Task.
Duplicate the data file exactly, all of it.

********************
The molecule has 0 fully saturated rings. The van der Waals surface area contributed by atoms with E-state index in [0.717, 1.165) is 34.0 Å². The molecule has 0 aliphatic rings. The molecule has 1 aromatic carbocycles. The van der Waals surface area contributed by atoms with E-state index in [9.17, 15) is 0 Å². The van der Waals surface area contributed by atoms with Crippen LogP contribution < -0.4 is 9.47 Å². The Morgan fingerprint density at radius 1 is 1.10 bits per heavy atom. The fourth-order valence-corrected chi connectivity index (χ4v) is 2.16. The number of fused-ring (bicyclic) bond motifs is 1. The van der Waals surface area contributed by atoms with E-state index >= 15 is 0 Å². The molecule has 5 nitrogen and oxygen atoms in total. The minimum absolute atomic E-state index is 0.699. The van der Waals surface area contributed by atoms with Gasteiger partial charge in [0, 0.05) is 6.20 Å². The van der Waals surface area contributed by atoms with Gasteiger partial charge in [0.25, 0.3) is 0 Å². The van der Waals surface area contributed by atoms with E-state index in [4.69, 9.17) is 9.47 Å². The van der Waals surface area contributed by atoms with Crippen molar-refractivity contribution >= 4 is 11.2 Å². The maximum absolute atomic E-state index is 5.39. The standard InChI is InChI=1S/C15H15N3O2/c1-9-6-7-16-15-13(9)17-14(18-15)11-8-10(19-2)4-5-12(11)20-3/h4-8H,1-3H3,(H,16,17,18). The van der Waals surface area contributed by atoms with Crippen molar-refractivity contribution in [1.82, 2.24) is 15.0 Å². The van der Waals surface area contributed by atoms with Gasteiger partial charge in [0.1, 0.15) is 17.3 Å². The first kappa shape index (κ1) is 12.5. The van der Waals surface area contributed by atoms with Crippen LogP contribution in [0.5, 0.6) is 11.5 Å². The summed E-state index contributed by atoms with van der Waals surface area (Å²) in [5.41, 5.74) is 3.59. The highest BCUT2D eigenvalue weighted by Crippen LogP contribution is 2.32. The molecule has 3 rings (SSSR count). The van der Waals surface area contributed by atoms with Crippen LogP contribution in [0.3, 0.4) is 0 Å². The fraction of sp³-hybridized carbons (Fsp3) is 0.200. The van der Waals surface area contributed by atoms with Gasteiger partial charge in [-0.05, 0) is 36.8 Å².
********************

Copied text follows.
The molecule has 0 fully saturated rings. The van der Waals surface area contributed by atoms with E-state index in [0.717, 1.165) is 34.0 Å². The molecule has 0 aliphatic rings. The molecule has 1 aromatic carbocycles. The van der Waals surface area contributed by atoms with E-state index in [9.17, 15) is 0 Å². The van der Waals surface area contributed by atoms with Crippen LogP contribution < -0.4 is 9.47 Å². The Morgan fingerprint density at radius 1 is 1.10 bits per heavy atom. The fourth-order valence-corrected chi connectivity index (χ4v) is 2.16. The number of fused-ring (bicyclic) bond motifs is 1. The van der Waals surface area contributed by atoms with E-state index >= 15 is 0 Å². The molecule has 5 nitrogen and oxygen atoms in total. The minimum absolute atomic E-state index is 0.699. The van der Waals surface area contributed by atoms with Gasteiger partial charge in [0, 0.05) is 6.20 Å². The van der Waals surface area contributed by atoms with Gasteiger partial charge in [0.25, 0.3) is 0 Å². The van der Waals surface area contributed by atoms with E-state index in [4.69, 9.17) is 9.47 Å². The van der Waals surface area contributed by atoms with Crippen molar-refractivity contribution >= 4 is 11.2 Å². The maximum absolute atomic E-state index is 5.39. The standard InChI is InChI=1S/C15H15N3O2/c1-9-6-7-16-15-13(9)17-14(18-15)11-8-10(19-2)4-5-12(11)20-3/h4-8H,1-3H3,(H,16,17,18). The van der Waals surface area contributed by atoms with Crippen molar-refractivity contribution in [1.82, 2.24) is 15.0 Å². The van der Waals surface area contributed by atoms with Gasteiger partial charge in [0.1, 0.15) is 17.3 Å². The first kappa shape index (κ1) is 12.5. The van der Waals surface area contributed by atoms with Crippen LogP contribution in [0.5, 0.6) is 11.5 Å². The summed E-state index contributed by atoms with van der Waals surface area (Å²) in [5.41, 5.74) is 3.59. The highest BCUT2D eigenvalue weighted by Crippen LogP contribution is 2.32. The molecule has 3 rings (SSSR count). The van der Waals surface area contributed by atoms with Crippen LogP contribution in [0.3, 0.4) is 0 Å². The fraction of sp³-hybridized carbons (Fsp3) is 0.200. The van der Waals surface area contributed by atoms with Gasteiger partial charge in [-0.05, 0) is 36.8 Å².